The Broken News often feels like it’s behind the current news cycle. The Zee5 show arrives at a time when the old debate about sensationalist reporting and rigged ratings has been overtaken by a far more pernicious development: the proliferation of hatemongering, government propaganda and outright fakery on Indian television.
Can fiction ever keep up with real-life skulduggery? At its best, the eight-episode web series is a cautionary tale about how we got here – the murder of journalistic truth that preceded the slaughter of reality itself.
The show is an official remake of and update on the British show Press, which focused on about competing newspapers. Adapted and directed by Vinay Waikul (who has also helmed Aranyak on Netflix) and written by Sambit Mishra, The Broken News follows two rival channels with differing views on how the day’s headlines should be presented.
Dipankar (Jaideep Ahlawat), the editor-in-chief of Josh 24x7, mercilessly stoops to conquer. He thinks nothing of paying sources for stories and ruining reputations for primetime pre-eminence. Where are the bites of the gay boy’s mummy, daddy and boyfriend, Dipankar bellows to his cowering staff after a closeted student kills himself.
Dipankar’s network operates three floors above Awaaz Bharati, where Amina (Sonali Bendre Behl) leads a team trying to practise journalism the way it is taught in college. Her newsroom star is Radha (Shriya Pilgaonkar), the kind of dogged investigative journalist Dipankar used to be.
Radha pursues stories that can potentially endanger her channel’s future and herself. Alongside digging into a sinister project called Operation Umbrella, Radha is also probing the mysterious death of her roommate in a fire.
Like its characters, the series treads the line between what can be said and what can’t. It’s hard to miss the irony of watching a show that champions untrammelled journalism at a time of rampant official and unofficial censorship.
The Broken News is set in Mumbai, rather than the capital Delhi. Operation Umbrella has links with Maharashtra’s home minister, rather than the Union government.
A beautifully sung version of Faiz Ahmed Faiz’s inspiring poem Bol Ke Lab Azaad Hain Tere plays over the closing credits. Despite the relentless twists and distracting detours into the personal lives of Dipankar and Amina, the “say it while you still can” credo survives.
The handsomely produced series includes meetings in underlit carparks as well as hot tips delivered in envelopes marked “confidential”, which hark back to the classic journalism film All the President’s Men.
The conspiracy that threatens to engulf Radha and her channel is inspired by a recent media scandal. The revelation arrives only after many of the cliches associated with fictional depictions of the television media have been rolled out. The show’s makers reserve their ammunition for the later episodes, which pick up pace and finally bring The Broken News closer to the actual headlines.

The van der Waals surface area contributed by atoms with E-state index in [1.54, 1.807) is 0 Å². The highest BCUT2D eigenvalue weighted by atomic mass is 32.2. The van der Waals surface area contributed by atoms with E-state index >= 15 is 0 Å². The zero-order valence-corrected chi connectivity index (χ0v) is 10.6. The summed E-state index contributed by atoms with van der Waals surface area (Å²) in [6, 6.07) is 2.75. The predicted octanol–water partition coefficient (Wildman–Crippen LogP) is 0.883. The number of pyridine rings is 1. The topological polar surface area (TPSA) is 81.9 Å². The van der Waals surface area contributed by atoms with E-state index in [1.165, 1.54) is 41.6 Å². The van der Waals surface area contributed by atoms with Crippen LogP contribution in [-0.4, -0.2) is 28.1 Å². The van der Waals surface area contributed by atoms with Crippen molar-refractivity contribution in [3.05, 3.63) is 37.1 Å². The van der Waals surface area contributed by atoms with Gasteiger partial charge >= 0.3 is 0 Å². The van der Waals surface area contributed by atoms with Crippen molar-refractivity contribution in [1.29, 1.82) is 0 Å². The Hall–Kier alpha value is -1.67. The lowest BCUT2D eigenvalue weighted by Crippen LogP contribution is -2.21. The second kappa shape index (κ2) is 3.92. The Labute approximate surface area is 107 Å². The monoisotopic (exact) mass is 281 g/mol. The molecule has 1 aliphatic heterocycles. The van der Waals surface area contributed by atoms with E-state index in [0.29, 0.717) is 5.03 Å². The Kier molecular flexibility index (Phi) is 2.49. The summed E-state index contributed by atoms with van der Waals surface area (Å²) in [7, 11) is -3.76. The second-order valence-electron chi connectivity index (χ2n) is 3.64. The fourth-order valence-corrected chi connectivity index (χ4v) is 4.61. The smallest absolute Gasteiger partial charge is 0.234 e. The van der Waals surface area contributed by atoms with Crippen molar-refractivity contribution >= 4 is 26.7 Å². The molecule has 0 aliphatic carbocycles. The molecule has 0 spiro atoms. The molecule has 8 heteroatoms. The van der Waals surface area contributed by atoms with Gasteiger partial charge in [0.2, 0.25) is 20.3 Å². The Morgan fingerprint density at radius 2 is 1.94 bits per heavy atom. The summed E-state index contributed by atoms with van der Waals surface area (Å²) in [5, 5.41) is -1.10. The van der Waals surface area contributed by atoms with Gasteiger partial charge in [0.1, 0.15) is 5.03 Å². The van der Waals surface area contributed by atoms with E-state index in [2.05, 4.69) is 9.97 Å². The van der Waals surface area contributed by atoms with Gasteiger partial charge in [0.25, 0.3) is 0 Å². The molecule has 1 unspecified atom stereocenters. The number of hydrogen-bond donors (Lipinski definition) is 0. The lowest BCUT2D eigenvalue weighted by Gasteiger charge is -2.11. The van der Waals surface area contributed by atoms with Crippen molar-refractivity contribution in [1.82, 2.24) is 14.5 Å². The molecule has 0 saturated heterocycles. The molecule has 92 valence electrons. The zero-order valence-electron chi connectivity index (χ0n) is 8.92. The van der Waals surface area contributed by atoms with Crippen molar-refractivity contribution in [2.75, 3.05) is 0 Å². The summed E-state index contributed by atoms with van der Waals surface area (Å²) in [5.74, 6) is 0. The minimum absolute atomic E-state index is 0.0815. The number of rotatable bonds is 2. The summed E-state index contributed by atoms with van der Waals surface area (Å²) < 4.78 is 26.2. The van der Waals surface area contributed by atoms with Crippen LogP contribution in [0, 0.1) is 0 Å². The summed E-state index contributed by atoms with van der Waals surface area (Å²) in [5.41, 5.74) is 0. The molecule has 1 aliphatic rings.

The uniformly efficient cast includes a sprightly Sonali Bendre Behl, cast for probably the first time in her career as a thinking woman. Bendre Behl’s Amina dexterously balances professional ethics with her channel’s waning fortunes.
Akash Khurana plays Dipankar’s spineless boss; Faisal Rashid and Sanjeeta Bhattacharya are Radha’s sincere colleagues. Srikant Yadav is the venal home minister, while Taaruk Raina is a compromised reporter at Josh 24x7.
It’s patriotic to criticise the government, Radha declares in the first episode. Flashbacks reveal that the “You go girl!” cheers might be a bit premature for the principled but also naive Radha, whose actions are not always plausible. Shriya Pilgaonkar plays Radha with spark and commitment, navigating her character past avoidable dilemmas and unavoidable controversies.
Perhaps unsurprisingly, the most credible newsroom animal is Dipankar, a composite of every unethical channel head in the real world. Dipankar is amoral, crass and bullying. He’s also full of paradoxes, capable of rapaciousness one minute and tenderness the next.
Dipankar has the best lines too, delivered by an excellent Jaideep Ahlawat at just the right pitch. News is boring, I make stories! You need to cook a story well before serving it!
Ahlawat makes an unlikeable character intensely human. There are times when he steals the thunder of his co-stars the same way Josh 24x7 scoops Awaaz Bharati.
As a character puts it, if Awaaz Bharati is about the ideals, Josh 24x7 is about the deals. In the race to the top of the ratings curve and the bottom of morality, the reprobate turns out to be more newsworthy than the woman ready to martyr herself for her cause.